I’ve never bought into the dry January/detox thing – what a rubbish time to do it! I had a boss a few years ago, a lovely guy called Roger, and he always did dry February instead, on the basis that January is miserable enough already without the bleak prospect of lentils and no booze. It’s something that’s kind of stuck with me, and in that spirit ( albeit in early Feb) me and Ian headed off to Dip & Flip in Brixton, home of meat, gravy and other lovely things.
Continue reading Gravy-soaked everything at Dip & Flip
It’s fairly obvious to anyone with eyes that there’s no shortage of burger joints around town, particularly in areas like Soho where the concentration of eateries is congested to say the least. I’ll be honest and admit I would never order a burger on a mixed menu, mainly as I’ve had so many that are rubbish, one in particular springs to mind, from a stand at the fireworks display in Brockwell Park last year. Dry, overdone patty, bland, not-so-fresh bread and that’s all there was to it. I know trading to thousands out of a box in a park when it’s 2 degrees constitutes extenuating circumstances, but plenty of others manage it excellently.
Continue reading BRGR.CO: Soho
I’m going through a serious rib phase… I never used to like them as thought they were always chewy and stringy, with hardly any meat, just bone and fat. Since being educated by the Foxlow shortrib a while back, I seem to be ordering them more and more, and was very happy to be invited to Boneyard to feast on some of theirs.
Continue reading Boneyard: Shoreditch
This was my second visit to French restaurant Androuet in Spitalfields Market – I had to see if the first time was a fluke, and I’m pleased to report that it wasn’t! After all, we’re talking about a cheese restaurant here with a cheese menu, create your own cheeseboard option and lovely little shop attached for good measure. Three guesses what they sell.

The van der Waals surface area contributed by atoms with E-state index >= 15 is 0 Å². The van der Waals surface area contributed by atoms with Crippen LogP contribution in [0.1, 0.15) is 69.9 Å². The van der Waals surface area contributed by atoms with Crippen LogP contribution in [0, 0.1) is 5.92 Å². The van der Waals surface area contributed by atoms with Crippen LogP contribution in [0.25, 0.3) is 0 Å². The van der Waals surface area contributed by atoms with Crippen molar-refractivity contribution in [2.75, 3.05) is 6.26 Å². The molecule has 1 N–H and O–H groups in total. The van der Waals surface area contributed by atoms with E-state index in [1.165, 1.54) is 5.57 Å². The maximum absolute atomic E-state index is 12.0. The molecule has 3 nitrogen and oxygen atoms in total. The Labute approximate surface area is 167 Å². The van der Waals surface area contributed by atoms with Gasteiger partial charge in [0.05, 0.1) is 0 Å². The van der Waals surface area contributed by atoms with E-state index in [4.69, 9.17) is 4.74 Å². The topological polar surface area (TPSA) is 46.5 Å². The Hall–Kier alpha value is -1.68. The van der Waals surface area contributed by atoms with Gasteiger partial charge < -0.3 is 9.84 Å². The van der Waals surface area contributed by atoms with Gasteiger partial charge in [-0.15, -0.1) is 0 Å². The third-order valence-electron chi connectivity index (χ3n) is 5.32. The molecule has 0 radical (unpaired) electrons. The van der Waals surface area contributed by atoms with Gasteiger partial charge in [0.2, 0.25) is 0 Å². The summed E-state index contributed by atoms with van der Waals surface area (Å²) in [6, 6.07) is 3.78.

The menu is varied considering it is based around one ingredient, and after much dithering we settled on an individual special fondue with charcuterie and crusty bread, a cheeseburger and double-baked gouda soufflé.
All the food was incredible; the burger was cooked rare (I wish more places would do this) and was juicy and perfectly sized, complimented by huge chips with crispy outsides and fluffy middles – not a soggy flop in sight, and punch-you-in-the-face garlic mayo. The soufflé was light and fluffy, very cheesy (needless to say) and surrounded by a delicate, sweet butternut squash puree, with pumpkin seeds and frisée giving the perfect crunch to an otherwise fairly soft dish.
Fondue always seems like the ultimate guilty pleasure; a bowl of hot cheese to dip things into feels like a dirty secret, something unseemly to be ashamed of, something that I might dream up and think about often but be too embarrassed to tell anyone about – but here we were, in public and everything! The cheese mixture at Androuet changes and this one was perfect. Creamy and rich but also sharp with the distinctive tang of blue. By the end of the meal it had become a dip for everything left on any of our plates – heaven.
Despite good intentions to create our own cheeseboard instead of dessert, by the time we got there eating another morsel was out of the question. But this remains on my list for the next Spitalfields outing.
The service at Androuet is by no means exemplary – it was pretty slow most of the time and a couple of things were forgotten. It was also extremely chilly – dinner buddy Alice had her coat on for most of the meal. It’s not cheap – £90 for three mains and one bottle of Prosecco, and they close the shop in the evenings which is a shame. But it’s still very much a keeper, anywhere that serves food beautiful and delicious enough to override these things always would be.